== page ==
Go to episode 714

Marvin Gaye What's Going On

In 1971, Marvin Gaye released his iconic album What's Going On, one that is beloved by many critics and fans alike. This album marked a huge departure for Gaye, as most of his catalogue at the time had mostly consisted of love ballads and upbeat tracks. On What's Going On, Gaye wrote, and sang, about polarizing and controversial topics at the time, like racism, the environment and drugs, themes that today seem more relevant than ever. He also wrote about his personal struggles, such as difficulties within his marriage and the heartbreaking death of his duet partner and close friend Tammi Terrell. Along with the powerful lyrical messages he delivered, the sonic elements of the record are just as impactful. Marvin Gaye enlisted talented musicians such as The Funk Brothers and also the Detroit Symphony Orchestra to create a magnificent blend of sounds that could evoke emotion from a brick wall.

Greg and Jim explain what was going on in the country at the time of the album's creation and release, and talk about what Gaye was dealing with personally. They'll also chat with NFL Hall of Fame member and retired Detroit Lion Lem Barney about his experience working on the title track which led him to receive a gold record.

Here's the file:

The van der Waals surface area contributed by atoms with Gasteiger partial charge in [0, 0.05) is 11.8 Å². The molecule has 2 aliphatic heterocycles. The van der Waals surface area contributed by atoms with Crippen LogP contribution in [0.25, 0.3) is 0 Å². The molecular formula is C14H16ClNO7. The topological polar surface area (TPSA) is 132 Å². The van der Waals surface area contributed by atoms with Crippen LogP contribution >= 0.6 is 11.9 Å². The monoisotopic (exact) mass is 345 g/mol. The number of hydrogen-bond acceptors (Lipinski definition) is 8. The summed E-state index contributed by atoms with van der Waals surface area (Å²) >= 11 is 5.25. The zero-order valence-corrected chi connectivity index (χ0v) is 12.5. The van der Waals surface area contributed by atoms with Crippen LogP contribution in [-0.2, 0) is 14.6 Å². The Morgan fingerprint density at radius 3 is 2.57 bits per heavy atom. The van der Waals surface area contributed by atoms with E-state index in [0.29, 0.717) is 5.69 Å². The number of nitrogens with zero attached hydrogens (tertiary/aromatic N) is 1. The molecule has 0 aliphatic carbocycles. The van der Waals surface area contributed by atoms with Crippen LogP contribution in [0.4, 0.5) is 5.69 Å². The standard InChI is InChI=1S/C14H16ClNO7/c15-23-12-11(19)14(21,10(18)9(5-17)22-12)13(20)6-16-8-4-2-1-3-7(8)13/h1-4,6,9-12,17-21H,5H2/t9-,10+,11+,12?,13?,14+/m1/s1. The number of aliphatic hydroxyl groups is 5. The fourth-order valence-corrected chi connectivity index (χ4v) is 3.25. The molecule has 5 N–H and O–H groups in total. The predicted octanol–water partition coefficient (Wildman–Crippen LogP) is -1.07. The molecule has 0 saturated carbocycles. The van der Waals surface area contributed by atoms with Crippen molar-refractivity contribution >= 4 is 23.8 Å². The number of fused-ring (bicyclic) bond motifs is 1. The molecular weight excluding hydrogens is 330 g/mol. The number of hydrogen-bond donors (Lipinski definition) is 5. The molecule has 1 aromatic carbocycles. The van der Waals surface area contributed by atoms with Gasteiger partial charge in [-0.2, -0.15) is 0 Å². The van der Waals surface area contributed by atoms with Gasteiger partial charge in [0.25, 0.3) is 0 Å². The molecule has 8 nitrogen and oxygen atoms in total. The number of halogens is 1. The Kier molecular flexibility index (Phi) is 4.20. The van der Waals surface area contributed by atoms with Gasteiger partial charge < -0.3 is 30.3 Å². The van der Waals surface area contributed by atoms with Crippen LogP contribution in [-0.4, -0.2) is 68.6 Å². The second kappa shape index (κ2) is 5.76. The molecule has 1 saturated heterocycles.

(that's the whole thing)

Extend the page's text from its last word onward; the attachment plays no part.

Go to episode 711

Neil Young & Crazy Horse Rust Never Sleeps

40 years ago this summer, Neil Young, along with the band Crazy Horse, released the iconic album Rust Never Sleeps. The 1979 release was mostly recorded live during Young's 1978 tour, save some overdubs. As Jim and Greg discuss, it was in large part a response to the emerging punk music. How does a classic rocker from the '60s grow and evolve? This is how. As Young sings in "My My, Hey Hey (Out of the Blue)," "It's better to burn out, than to fade away."

That song bookends the album, with the middle tracks broken into an acoustic section and an electric one. Jim remarks how brave it was for Young to come out with nothing but an acoustic guitar. He particularly loves the song "Pocahontas," which makes reference to the Native American icon in addition to the Hollywood icon Marlon Brando. Greg chooses to highlight the hard-stomping electric "Powderfinger," which attempts to reconcile America's complicated identity.

Go to episode 710
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De La Soul 3 Feet High And Rising

Jim and Greg explore De La Soul's 1989 3 Feet High And Rising, one of the most enduring albums from the Golden Age of Hip-Hop. It was a recording that broke the mold of what hip-hop could be, utilizing Prince Paul's artful, eclectic production, and Mase, Trugoy, and Posdnuos' unique style.